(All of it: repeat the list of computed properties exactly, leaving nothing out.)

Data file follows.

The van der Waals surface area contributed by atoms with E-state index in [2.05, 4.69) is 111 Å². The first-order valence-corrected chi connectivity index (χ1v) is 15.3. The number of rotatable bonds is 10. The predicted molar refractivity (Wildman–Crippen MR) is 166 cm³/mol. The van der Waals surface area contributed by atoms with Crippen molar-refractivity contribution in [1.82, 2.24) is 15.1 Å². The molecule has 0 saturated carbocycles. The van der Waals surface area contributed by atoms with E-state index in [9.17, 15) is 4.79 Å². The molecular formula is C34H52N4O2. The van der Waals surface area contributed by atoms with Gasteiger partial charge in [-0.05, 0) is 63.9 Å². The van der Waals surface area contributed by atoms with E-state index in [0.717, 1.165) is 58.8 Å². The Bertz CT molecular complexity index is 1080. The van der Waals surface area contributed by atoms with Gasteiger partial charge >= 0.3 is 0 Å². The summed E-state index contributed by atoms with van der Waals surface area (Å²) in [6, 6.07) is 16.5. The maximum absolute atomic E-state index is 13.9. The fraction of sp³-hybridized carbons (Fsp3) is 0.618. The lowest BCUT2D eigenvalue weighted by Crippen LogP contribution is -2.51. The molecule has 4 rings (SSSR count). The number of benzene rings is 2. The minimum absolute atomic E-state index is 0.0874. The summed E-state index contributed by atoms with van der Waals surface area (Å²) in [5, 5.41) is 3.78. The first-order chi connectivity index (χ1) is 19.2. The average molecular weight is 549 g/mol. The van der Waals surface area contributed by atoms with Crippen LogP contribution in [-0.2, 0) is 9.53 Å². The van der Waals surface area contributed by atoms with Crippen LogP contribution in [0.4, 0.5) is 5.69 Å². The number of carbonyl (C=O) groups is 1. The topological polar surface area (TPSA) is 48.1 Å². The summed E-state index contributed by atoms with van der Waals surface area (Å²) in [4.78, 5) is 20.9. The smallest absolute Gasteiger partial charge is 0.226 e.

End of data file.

The van der Waals surface area contributed by atoms with E-state index in [2.05, 4.69) is 111 Å². The first-order valence-corrected chi connectivity index (χ1v) is 15.3. The number of rotatable bonds is 10. The predicted molar refractivity (Wildman–Crippen MR) is 166 cm³/mol. The van der Waals surface area contributed by atoms with Crippen molar-refractivity contribution in [1.82, 2.24) is 15.1 Å². The molecule has 0 saturated carbocycles. The van der Waals surface area contributed by atoms with E-state index in [9.17, 15) is 4.79 Å². The molecular formula is C34H52N4O2. The van der Waals surface area contributed by atoms with Gasteiger partial charge in [-0.05, 0) is 63.9 Å². The van der Waals surface area contributed by atoms with E-state index in [0.717, 1.165) is 58.8 Å². The Bertz CT molecular complexity index is 1080. The van der Waals surface area contributed by atoms with Gasteiger partial charge >= 0.3 is 0 Å². The summed E-state index contributed by atoms with van der Waals surface area (Å²) in [6, 6.07) is 16.5. The maximum absolute atomic E-state index is 13.9. The fraction of sp³-hybridized carbons (Fsp3) is 0.618. The lowest BCUT2D eigenvalue weighted by Crippen LogP contribution is -2.51. The molecule has 4 rings (SSSR count). The number of benzene rings is 2. The minimum absolute atomic E-state index is 0.0874. The summed E-state index contributed by atoms with van der Waals surface area (Å²) in [5, 5.41) is 3.78. The first-order chi connectivity index (χ1) is 19.2. The average molecular weight is 549 g/mol. The van der Waals surface area contributed by atoms with Crippen LogP contribution in [-0.2, 0) is 9.53 Å². The van der Waals surface area contributed by atoms with Crippen LogP contribution in [0.4, 0.5) is 5.69 Å². The number of carbonyl (C=O) groups is 1. The topological polar surface area (TPSA) is 48.1 Å². The summed E-state index contributed by atoms with van der Waals surface area (Å²) in [4.78, 5) is 20.9. The smallest absolute Gasteiger partial charge is 0.226 e.